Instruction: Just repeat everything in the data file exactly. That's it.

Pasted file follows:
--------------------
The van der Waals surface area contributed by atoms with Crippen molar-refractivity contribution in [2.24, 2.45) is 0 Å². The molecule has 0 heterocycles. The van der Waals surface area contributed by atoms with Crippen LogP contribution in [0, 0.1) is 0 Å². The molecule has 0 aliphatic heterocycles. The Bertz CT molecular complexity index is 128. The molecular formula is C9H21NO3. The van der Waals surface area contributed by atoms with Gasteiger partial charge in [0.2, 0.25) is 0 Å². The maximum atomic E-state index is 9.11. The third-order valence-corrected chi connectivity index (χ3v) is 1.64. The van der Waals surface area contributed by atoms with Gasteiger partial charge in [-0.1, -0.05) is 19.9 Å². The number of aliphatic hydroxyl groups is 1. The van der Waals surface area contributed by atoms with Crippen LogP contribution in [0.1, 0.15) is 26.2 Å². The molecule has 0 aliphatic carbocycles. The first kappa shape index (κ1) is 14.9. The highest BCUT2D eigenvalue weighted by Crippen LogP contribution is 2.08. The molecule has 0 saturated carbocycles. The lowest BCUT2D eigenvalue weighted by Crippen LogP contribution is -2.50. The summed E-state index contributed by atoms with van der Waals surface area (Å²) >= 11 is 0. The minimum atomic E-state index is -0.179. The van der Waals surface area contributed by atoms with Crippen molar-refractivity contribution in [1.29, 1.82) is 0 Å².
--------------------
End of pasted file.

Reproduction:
The van der Waals surface area contributed by atoms with Crippen molar-refractivity contribution in [2.24, 2.45) is 0 Å². The molecule has 0 heterocycles. The van der Waals surface area contributed by atoms with Crippen LogP contribution in [0, 0.1) is 0 Å². The molecule has 0 aliphatic heterocycles. The Bertz CT molecular complexity index is 128. The molecular formula is C9H21NO3. The van der Waals surface area contributed by atoms with Gasteiger partial charge in [0.2, 0.25) is 0 Å². The maximum atomic E-state index is 9.11. The third-order valence-corrected chi connectivity index (χ3v) is 1.64. The van der Waals surface area contributed by atoms with Gasteiger partial charge in [-0.1, -0.05) is 19.9 Å². The number of aliphatic hydroxyl groups is 1. The van der Waals surface area contributed by atoms with Crippen LogP contribution in [0.1, 0.15) is 26.2 Å². The molecule has 0 aliphatic carbocycles. The first kappa shape index (κ1) is 14.9. The highest BCUT2D eigenvalue weighted by Crippen LogP contribution is 2.08. The molecule has 0 saturated carbocycles. The lowest BCUT2D eigenvalue weighted by Crippen LogP contribution is -2.50. The summed E-state index contributed by atoms with van der Waals surface area (Å²) >= 11 is 0. The minimum atomic E-state index is -0.179. The van der Waals surface area contributed by atoms with Crippen molar-refractivity contribution in [1.29, 1.82) is 0 Å².